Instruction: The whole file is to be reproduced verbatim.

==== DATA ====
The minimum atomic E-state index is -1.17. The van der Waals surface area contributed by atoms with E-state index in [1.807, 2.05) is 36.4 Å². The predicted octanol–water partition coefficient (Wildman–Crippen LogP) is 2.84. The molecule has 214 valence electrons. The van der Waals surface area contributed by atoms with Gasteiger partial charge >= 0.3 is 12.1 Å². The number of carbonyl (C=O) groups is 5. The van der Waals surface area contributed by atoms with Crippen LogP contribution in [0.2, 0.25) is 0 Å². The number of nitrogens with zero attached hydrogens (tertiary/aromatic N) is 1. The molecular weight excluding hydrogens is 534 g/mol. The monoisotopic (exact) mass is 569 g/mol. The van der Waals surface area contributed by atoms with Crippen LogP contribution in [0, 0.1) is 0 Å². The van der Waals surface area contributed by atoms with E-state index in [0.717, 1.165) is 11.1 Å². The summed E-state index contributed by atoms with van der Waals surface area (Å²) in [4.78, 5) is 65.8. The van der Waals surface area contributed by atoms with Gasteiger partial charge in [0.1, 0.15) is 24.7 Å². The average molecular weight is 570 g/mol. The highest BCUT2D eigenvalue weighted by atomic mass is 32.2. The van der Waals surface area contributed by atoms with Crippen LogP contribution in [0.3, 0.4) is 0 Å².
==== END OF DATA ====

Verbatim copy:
The minimum atomic E-state index is -1.17. The van der Waals surface area contributed by atoms with E-state index in [1.807, 2.05) is 36.4 Å². The predicted octanol–water partition coefficient (Wildman–Crippen LogP) is 2.84. The molecule has 214 valence electrons. The van der Waals surface area contributed by atoms with Gasteiger partial charge >= 0.3 is 12.1 Å². The number of carbonyl (C=O) groups is 5. The van der Waals surface area contributed by atoms with Crippen LogP contribution in [0.2, 0.25) is 0 Å². The number of nitrogens with zero attached hydrogens (tertiary/aromatic N) is 1. The molecular weight excluding hydrogens is 534 g/mol. The monoisotopic (exact) mass is 569 g/mol. The van der Waals surface area contributed by atoms with Crippen LogP contribution in [0, 0.1) is 0 Å². The van der Waals surface area contributed by atoms with E-state index in [0.717, 1.165) is 11.1 Å². The summed E-state index contributed by atoms with van der Waals surface area (Å²) in [4.78, 5) is 65.8. The van der Waals surface area contributed by atoms with Gasteiger partial charge in [0.1, 0.15) is 24.7 Å². The average molecular weight is 570 g/mol. The highest BCUT2D eigenvalue weighted by atomic mass is 32.2. The van der Waals surface area contributed by atoms with Crippen LogP contribution in [0.3, 0.4) is 0 Å².